We keep running across articles on the subject that we address in our book Before I Go. We don’t want to harp on it, but we will because it’s so important. The death of a parent or spouse is traumatic and having to mine through piles of records, notebooks, mail or a scattering of statements at a time of profound grief is never pleasant.
Knowing what mortgage payment to make before a home loan goes into default or even carrying out what should be simple tasks, such as returning a cable box, can be frustratingly thwarted by privacy-minded institutions unless a child has access to a deceased parent’s data, from passwords to powers of attorney to lists of every account in which they have money. Not all families are comfortable having those conversations, however, nor have all parents set up revocable living trusts to simplify the process.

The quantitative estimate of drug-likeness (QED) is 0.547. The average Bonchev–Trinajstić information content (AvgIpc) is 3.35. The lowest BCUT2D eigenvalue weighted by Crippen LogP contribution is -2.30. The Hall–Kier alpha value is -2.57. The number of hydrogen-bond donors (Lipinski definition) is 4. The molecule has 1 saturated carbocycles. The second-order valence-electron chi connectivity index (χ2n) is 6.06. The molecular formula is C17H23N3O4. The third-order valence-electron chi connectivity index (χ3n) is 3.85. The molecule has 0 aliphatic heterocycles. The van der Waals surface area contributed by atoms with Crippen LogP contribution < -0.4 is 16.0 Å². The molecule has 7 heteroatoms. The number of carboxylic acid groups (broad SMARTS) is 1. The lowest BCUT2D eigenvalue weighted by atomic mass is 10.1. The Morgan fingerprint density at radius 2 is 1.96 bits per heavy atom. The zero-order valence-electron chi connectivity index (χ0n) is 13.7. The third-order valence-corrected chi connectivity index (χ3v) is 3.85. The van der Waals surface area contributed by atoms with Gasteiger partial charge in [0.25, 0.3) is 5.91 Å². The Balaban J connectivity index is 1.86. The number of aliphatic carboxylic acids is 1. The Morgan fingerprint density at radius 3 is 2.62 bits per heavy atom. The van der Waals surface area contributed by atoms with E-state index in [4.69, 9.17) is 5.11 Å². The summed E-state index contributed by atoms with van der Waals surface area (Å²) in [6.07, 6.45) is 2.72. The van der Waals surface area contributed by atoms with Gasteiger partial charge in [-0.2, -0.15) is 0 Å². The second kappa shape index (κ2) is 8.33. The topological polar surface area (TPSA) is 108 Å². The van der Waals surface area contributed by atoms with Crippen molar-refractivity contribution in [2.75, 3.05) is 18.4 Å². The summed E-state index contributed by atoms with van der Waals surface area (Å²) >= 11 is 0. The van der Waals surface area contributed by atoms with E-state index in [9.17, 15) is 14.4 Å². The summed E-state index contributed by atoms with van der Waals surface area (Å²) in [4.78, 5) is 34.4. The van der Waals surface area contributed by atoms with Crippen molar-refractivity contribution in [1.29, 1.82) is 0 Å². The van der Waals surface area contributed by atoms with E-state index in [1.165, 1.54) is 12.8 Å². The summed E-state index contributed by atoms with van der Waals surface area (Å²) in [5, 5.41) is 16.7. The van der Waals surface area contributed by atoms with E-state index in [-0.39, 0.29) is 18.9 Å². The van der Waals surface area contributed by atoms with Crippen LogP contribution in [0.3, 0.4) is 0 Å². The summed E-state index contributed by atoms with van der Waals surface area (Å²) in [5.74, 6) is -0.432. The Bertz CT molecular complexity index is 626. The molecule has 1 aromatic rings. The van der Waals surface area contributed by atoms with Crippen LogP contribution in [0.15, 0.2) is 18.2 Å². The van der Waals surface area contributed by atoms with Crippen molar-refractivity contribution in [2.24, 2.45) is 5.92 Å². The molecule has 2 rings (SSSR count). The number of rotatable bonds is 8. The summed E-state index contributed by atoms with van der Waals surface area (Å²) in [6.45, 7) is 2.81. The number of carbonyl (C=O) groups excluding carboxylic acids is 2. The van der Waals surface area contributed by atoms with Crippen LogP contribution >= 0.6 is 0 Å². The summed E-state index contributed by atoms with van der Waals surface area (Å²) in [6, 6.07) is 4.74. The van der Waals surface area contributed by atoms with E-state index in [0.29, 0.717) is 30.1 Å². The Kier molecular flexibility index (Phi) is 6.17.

We agree, but the idea that having a trust is the answer to these problems is simply not true. A trust or will is necessary, but the details mentioned in the preceding paragraph are rarely mentioned in either the trust or the will. The answer is to fill out the Before I Go Workbook and give your spouse or children some peace of mind after you go.
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